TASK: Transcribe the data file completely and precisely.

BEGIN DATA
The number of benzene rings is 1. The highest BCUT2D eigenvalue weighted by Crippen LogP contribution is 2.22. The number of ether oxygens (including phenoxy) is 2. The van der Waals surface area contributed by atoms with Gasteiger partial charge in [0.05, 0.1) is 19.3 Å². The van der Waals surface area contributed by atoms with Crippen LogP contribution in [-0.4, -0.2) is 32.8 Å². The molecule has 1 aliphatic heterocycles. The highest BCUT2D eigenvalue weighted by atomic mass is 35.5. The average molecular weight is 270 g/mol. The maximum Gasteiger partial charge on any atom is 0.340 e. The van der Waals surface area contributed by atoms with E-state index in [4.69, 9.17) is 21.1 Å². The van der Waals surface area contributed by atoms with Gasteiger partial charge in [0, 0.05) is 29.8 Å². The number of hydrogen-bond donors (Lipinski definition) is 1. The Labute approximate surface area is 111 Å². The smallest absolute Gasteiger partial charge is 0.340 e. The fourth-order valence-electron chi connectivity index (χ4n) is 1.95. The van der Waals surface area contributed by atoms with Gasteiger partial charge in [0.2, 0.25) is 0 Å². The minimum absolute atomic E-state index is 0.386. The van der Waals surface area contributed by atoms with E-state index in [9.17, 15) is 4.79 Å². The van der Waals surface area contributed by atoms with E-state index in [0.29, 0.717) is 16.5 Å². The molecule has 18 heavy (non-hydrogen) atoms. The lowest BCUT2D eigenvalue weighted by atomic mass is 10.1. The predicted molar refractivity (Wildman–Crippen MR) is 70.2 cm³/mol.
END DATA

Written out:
The number of benzene rings is 1. The highest BCUT2D eigenvalue weighted by Crippen LogP contribution is 2.22. The number of ether oxygens (including phenoxy) is 2. The van der Waals surface area contributed by atoms with Gasteiger partial charge in [0.05, 0.1) is 19.3 Å². The van der Waals surface area contributed by atoms with Crippen LogP contribution in [-0.4, -0.2) is 32.8 Å². The molecule has 1 aliphatic heterocycles. The highest BCUT2D eigenvalue weighted by atomic mass is 35.5. The average molecular weight is 270 g/mol. The maximum Gasteiger partial charge on any atom is 0.340 e. The van der Waals surface area contributed by atoms with E-state index in [4.69, 9.17) is 21.1 Å². The van der Waals surface area contributed by atoms with Gasteiger partial charge in [0, 0.05) is 29.8 Å². The number of hydrogen-bond donors (Lipinski definition) is 1. The Labute approximate surface area is 111 Å². The smallest absolute Gasteiger partial charge is 0.340 e. The fourth-order valence-electron chi connectivity index (χ4n) is 1.95. The van der Waals surface area contributed by atoms with Gasteiger partial charge in [0.2, 0.25) is 0 Å². The minimum absolute atomic E-state index is 0.386. The van der Waals surface area contributed by atoms with E-state index in [9.17, 15) is 4.79 Å². The van der Waals surface area contributed by atoms with E-state index in [0.29, 0.717) is 16.5 Å². The molecule has 18 heavy (non-hydrogen) atoms. The lowest BCUT2D eigenvalue weighted by atomic mass is 10.1. The predicted molar refractivity (Wildman–Crippen MR) is 70.2 cm³/mol.